UK study to monitor effects of storms on estuary nutrient pollution

By on September 4, 2012
Christchruch Harbor

A 12-month study of nutrient pollution in a British estuary and two of its tributary rivers will rely on state-of-the-art monitoring technology, according to a release from the UK’s National Oceanography Centre.

The study will give scientists a better understanding of how nutrients move from rivers to estuaries and coasts, and the effects of storms on stirring up nutrients from sediments. The work, funded by a 1 million pound grant from the National Environmental Research Council, will look at the Hampshire Avon and Stour rivers and the Christchurch Harbor estuary.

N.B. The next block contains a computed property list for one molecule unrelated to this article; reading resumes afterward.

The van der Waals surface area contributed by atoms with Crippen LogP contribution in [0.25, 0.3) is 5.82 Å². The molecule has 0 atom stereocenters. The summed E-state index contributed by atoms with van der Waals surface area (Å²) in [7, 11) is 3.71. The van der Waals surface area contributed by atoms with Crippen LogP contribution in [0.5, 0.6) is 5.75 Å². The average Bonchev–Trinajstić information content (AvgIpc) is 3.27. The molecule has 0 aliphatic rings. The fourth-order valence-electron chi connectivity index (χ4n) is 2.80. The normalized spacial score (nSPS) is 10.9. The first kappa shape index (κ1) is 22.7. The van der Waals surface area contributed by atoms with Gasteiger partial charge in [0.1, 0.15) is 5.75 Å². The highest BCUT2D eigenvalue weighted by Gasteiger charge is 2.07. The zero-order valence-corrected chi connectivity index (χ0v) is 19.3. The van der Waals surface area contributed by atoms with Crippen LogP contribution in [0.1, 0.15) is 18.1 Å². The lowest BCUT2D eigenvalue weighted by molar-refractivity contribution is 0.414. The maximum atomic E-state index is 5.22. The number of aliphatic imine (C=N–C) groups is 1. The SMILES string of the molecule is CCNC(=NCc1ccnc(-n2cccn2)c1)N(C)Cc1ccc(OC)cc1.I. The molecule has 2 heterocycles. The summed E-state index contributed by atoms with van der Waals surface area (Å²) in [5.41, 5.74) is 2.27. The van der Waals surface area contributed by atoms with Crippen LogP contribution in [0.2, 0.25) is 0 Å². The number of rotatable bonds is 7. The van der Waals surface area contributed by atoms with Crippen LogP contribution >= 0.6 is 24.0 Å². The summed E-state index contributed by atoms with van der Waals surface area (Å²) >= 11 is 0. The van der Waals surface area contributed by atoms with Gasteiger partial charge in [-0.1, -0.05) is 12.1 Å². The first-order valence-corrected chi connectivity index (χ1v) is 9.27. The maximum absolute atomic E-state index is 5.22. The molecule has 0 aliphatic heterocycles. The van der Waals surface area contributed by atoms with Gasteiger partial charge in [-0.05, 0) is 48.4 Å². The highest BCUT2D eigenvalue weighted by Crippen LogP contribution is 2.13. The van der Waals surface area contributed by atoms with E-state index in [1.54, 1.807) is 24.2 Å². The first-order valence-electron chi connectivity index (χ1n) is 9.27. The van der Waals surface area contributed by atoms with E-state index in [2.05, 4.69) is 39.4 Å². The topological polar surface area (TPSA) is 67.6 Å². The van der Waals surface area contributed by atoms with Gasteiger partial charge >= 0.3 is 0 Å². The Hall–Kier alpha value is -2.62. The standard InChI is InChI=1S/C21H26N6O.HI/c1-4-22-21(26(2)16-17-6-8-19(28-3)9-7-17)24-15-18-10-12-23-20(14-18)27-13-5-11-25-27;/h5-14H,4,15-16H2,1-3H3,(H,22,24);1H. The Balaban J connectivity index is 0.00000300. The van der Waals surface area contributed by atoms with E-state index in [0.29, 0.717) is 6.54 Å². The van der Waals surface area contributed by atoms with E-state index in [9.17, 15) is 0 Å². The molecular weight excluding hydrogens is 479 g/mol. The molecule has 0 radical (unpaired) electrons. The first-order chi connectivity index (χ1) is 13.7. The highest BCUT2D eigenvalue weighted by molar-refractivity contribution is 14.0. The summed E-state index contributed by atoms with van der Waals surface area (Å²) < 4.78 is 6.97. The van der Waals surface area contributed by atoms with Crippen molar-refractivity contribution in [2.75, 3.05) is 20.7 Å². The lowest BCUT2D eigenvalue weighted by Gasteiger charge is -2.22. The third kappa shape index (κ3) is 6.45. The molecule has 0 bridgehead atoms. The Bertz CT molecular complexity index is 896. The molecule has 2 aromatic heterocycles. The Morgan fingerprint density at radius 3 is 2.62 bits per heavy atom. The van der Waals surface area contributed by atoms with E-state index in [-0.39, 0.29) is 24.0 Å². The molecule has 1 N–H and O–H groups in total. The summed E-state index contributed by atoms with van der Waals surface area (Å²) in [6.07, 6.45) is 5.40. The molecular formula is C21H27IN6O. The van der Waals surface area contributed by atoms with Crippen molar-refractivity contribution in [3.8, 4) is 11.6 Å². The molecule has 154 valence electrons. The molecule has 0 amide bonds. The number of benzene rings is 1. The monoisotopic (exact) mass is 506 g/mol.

The study will be the first in the UK to use weather prediction technology in concert with water quality sensors to capture high-resolution data on the effects of storms.

Image: A windy day on Christchurch Harbor, which will be the subject of the study on the effects of storms on nutrient distribution (Credit: Peter Facey, via Wikimedia Commons)

About Jeff Gillies

Jeff Brooks-Gillies has written about science, energy and the environment for going on 10 years. He's a native Michigander who, after a stint in Colorado, lives in Indianapolis with his wife and two kids.

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